Wednesday, April 30, 2008

The Spinners -- "It's A Shame" (1970)

The Spinners were one of the Philly Sound super groups of the 70's, recording for Atlantic Records and working with songwriter/producer genius (yes, I know it's that word) Thom Bell. However, before they were on Atlantic, they recorded for Motown and this was not only their first hit, but by far their biggest and maybe only hit for that label.

What is so distinct about "It's A Shame" is that it's early Stevie Wonder written-and-produced. Lately, I've been reading former Rolling Stone magazine editor Ben Fong-Torres' compilation Not Fade Away, where he interviewed Wonder in early 1973. His album Talking Book had come out the year before, Innervisions was on its way, and for the first time, he carried a lot of clout at Motown. Wonder explains that even though his first production credit was on the Signed, Sealed and Delivered album, the first actual production gig he did was this Spinners single.

The "Signed, Sealed and Delivered" single was the musical reference point for "It's A Shame," both featuring ringing sitar-like clean guitar leads, in-the-pocket grooves from in-house bassist James Jamerson, and a kind of pumping drum playing, which I am not sure was Wonder himself or one of the "Funk Brothers."

I didn't even realize that "It's A Shame" was the one and only Spinners single to feature lead vocalist G.C. Cameron because I always knew the group's lead singer was the great Philip Wynne. But Cameron remained at Motown and married Berry Gordy's daughter when the Spinners split for Atlantic Records. You hear it's the Spinners, you assume it's the same guys, but it turns out not to be so.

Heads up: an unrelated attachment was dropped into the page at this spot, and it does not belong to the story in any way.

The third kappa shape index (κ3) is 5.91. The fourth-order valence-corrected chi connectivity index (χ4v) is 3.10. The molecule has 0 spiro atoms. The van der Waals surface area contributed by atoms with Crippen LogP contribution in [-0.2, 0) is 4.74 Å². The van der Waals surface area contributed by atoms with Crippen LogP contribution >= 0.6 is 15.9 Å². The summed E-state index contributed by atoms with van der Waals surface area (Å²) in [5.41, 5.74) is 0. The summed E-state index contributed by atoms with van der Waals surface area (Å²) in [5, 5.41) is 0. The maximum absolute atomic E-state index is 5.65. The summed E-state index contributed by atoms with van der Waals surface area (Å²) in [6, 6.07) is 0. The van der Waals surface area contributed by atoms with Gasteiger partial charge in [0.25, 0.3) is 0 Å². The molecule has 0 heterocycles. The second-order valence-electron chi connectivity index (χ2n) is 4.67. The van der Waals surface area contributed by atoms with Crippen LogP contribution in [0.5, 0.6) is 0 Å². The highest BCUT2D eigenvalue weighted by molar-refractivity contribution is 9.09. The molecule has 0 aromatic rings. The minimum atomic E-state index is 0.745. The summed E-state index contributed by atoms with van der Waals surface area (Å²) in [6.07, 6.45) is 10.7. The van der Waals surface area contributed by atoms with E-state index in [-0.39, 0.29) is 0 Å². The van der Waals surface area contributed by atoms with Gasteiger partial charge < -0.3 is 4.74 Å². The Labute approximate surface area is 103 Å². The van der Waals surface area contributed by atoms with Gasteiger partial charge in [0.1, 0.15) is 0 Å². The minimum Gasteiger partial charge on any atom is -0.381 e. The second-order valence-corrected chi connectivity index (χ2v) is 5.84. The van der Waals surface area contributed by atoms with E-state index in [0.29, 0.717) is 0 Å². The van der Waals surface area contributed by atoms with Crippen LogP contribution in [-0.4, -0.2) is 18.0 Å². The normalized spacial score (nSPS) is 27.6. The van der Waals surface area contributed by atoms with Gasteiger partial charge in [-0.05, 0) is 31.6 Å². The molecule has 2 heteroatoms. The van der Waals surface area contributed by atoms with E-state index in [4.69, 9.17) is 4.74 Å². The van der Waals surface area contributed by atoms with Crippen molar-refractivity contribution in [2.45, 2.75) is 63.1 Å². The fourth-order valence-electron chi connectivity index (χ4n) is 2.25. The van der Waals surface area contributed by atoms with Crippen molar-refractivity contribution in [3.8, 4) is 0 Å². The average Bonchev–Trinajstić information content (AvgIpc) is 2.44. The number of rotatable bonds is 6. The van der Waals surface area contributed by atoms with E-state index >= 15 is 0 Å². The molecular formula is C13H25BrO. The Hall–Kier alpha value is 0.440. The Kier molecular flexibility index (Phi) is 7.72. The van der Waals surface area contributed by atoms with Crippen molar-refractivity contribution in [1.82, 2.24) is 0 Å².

In Fong-Torres' interview, Wonder explains why groups like The Spinners left Motown: "Writers are so important. I think a lot of our artists could have been more successful if they had other writers, besides Holland-Dozier-Holland, because then they would have found their identity -- and that's what everybody needs." He elaborates later on: "It's difficult to be a sustaining power for a long period of time. It's like a person comes out with a beat, and you keep on doing it and doing it and riving it into the ground."

Of course, the irony is that the Spinners spent years under Thom Bell's wing, producing a long series of soul classics.

While the Spinners will be mostly remembered for those Atlantic hits, "It's A Shame" is as much a big party song as its "Signed Sealed and Delivered" template, with those chiming Fender rhythm guitars, popping horn arrangement, and the group echoing "sha-ame" during those verses.

I've got a few videos in honor of "It's A Shame." The first is a straightforward video tribute soundtracked with the single, and another from 1989 featuring G.C. Cameron doing his remake of the song on a Detroit TV show (and you can easily tell that he's got the lead voice of the single). The third is really an appreciation of what Motown bassist James Jamerson did in songs like "It's A Shame," so here is a one-minute shot of a talented guy playing Jamerson's part, and you can see there was a lot going on across that fretboard, you may not have realized it. That dude put some swing underneath this great song.


Le Sargistanais said...

Thanks for the information dude

Anonymous said...

Thanks for taking the time to write this up! Growing up in the 70s, I've always been familiar with The Spinners' early-mid 70s classics. Recently I've come to understand that they had a lengthy career prior to their classic period. I heard this song for the first time today on a friend's CD, and it was clear that this must have been from their earlier period. The guitar work that you mention reminds me of Stylistics songs that must have come later. Very influential song we've got here!